Friday, 31 August 2018

Enter the World of Sake at TK’s Oriental Grill


First impressions often leave a lasting impact. My first taste of sake was in Hong Kong around 5 years ago. While I don’t remember the specific brand that I tasted, I do remember the cold and refreshing taste of this popular Japanese alcohol that complemented the fine sushi at Tokio Joe in the buzzing Lan Kwai Fong. That was probably the first time that I understood and enjoyed the perfect food & beverage pairing. While the sake opened up the palate to enjoy even the subtle flavours of sashimi and nigiri, every subsequent sip of the drink also became more and more enjoyable, and the flavour more pronounced.

Since then, I have had sake many times over but I have to admit that the experience was not equally enjoyable each time. Until last week, when I was invited to enjoy a boutique sake collection at Hyatt Regency’s TK’s. This time, my first sip of Enter Sake’s Junmai Ginjo, Silver, almost took me back to that wonderful afternoon in Hong Kong when I first enjoyed this beverage. With honeysuckle on the nose and floral notes of cherry blossoms, it has a clean and smooth finish. The second sake for the evening was the Honjozo-style, Black. This is a clean, pure style of sake with mountain flowers on the nose. Less sweet than the previous one, the Black has cleansing acidity that provides good structure and a soft, silky texture.

Enter Sake
Enter Sake is a boutique sake collection curated by Canadian musician and DJ Richie Hawtin. Richie has been exploring the world of sake over the last twenty years through extensive trips to Japan. He has earned the Advanced Sake Professional certification and was made an official Sake Samurai by the Japanese Sake Brewers Association in 2014 for his efforts in promoting sake abroad. The brand Enter also includes special sakes that are not available anywhere else outside Japan.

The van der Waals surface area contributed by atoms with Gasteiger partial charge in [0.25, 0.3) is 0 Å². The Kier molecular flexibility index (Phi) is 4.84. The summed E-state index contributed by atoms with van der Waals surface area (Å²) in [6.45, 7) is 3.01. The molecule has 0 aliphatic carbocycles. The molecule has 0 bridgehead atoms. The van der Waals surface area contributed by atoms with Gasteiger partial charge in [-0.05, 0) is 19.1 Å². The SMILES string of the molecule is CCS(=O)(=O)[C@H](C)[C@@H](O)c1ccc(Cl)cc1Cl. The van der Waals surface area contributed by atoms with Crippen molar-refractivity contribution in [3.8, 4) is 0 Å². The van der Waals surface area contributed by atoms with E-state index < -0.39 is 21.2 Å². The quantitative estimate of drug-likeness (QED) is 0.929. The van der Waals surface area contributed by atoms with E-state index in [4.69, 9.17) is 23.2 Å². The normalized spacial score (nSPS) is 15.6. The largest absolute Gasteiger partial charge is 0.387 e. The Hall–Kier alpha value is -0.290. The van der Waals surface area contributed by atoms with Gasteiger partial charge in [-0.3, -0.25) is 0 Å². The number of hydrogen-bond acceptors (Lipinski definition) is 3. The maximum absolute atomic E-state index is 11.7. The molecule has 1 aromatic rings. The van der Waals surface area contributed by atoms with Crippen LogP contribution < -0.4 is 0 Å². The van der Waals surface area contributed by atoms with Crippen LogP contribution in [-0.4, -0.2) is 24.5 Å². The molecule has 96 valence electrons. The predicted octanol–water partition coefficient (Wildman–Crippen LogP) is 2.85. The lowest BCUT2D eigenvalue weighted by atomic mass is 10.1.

Project Sake India 
Brought to India by the young and enterprising duo behind Project Sake India, Enter Sake is already available at all the leading Japanese and Oriental restaurants in Delhi’s five-star hotels and a few select stand-alone restaurants as well. Arjun Khurana, partner, Project Sake India, emphasised the importance of the right channels of importing and storing sake in order to enjoy it at its optimal taste. “Like wine, sake bottles have no expiration date, but they do not taste as good beyond three months,” he laments. In fact, they got into the business of importing sake primarily because of their love for it, and at times, inadequate availability.

Enter Sake, a name that one is not likely to forget {unlike many other traditional Japanese names}, comes in wine-type bottles and is even served in a wine flute, instead of a carafe and shot glass or cup. “We want to make sake more approachable for the Delhi market,” says Arjun. Although this is a non-traditional way of serving sake, it is not blasphemous, because sake is the equivalent of wine in many ways. The pairing principles of sake also have many similarities with that of food and wine. On that note I’ll leave you with a few fun facts* about sake.